International arbitrators almost universally share a sense of duty about what it means to perform their function.1 Historically, this internal ethos was the only thing that guided arbitrators’ conduct. Today, instead of being reserved to personal reflection, arbitrator ethics have become an important topic of public debate,2 and the subject of new rules and standards. Several trends in the international arbitration community account for this shift.
As international arbitration has become more popular, there has been a dramatic expansion in the pool of arbitrators, and a commensurate diversification of the cultural and legal traditions among them and among parties. Relatedly, both law firms and corporations have become larger and their structures more complex, raising new and more subtle questions about what might constitute a conflict of interest. This growth, increased complexity, and diversification have raised new challenges to the previous consensus among arbitrators and parties about what is right with regard to arbitrator conduct.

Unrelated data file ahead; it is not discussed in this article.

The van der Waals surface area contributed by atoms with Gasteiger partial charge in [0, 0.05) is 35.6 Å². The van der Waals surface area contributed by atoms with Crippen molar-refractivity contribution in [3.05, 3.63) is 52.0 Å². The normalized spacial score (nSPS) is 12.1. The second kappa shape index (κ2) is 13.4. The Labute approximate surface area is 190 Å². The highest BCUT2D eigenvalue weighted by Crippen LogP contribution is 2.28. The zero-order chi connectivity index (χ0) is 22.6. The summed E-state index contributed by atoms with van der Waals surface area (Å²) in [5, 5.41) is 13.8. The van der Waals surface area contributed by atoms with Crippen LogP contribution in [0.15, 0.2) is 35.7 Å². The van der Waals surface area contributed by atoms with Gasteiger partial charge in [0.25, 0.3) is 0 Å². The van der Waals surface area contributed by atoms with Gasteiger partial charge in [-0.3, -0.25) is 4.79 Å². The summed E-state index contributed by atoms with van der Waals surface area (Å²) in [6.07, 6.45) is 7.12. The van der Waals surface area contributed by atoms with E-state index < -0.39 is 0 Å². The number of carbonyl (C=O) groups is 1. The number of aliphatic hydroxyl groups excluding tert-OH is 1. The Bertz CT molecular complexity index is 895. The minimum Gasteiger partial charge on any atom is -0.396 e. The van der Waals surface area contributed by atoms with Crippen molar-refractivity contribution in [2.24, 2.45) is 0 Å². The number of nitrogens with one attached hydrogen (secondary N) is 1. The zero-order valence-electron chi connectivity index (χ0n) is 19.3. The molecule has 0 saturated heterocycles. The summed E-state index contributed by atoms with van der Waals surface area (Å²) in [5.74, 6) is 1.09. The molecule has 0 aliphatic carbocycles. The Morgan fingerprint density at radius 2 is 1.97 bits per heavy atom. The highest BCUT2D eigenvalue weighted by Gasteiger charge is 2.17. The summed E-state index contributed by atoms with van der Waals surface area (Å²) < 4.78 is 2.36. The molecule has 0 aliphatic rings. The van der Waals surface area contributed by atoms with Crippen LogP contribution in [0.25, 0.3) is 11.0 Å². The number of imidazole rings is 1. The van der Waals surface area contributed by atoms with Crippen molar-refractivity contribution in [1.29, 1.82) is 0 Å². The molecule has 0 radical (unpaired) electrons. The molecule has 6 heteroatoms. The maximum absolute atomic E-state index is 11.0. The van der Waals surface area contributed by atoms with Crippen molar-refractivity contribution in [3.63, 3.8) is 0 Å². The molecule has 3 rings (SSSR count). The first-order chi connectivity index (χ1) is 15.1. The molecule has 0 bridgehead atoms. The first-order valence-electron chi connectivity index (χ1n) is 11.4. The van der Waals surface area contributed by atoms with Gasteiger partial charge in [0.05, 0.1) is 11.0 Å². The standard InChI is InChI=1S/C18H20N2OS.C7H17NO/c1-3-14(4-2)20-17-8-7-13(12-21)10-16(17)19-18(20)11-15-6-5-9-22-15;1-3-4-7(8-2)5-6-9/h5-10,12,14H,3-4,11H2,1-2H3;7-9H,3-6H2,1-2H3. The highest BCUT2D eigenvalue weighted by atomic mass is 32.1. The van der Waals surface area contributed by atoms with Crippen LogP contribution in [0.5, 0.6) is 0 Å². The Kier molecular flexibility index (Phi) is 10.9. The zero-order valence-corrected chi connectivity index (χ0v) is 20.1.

Parallel to these developments, there have also been changes in international arbitration practice. On the one hand, arbitral practice has become more transparent and subject to more specific rules.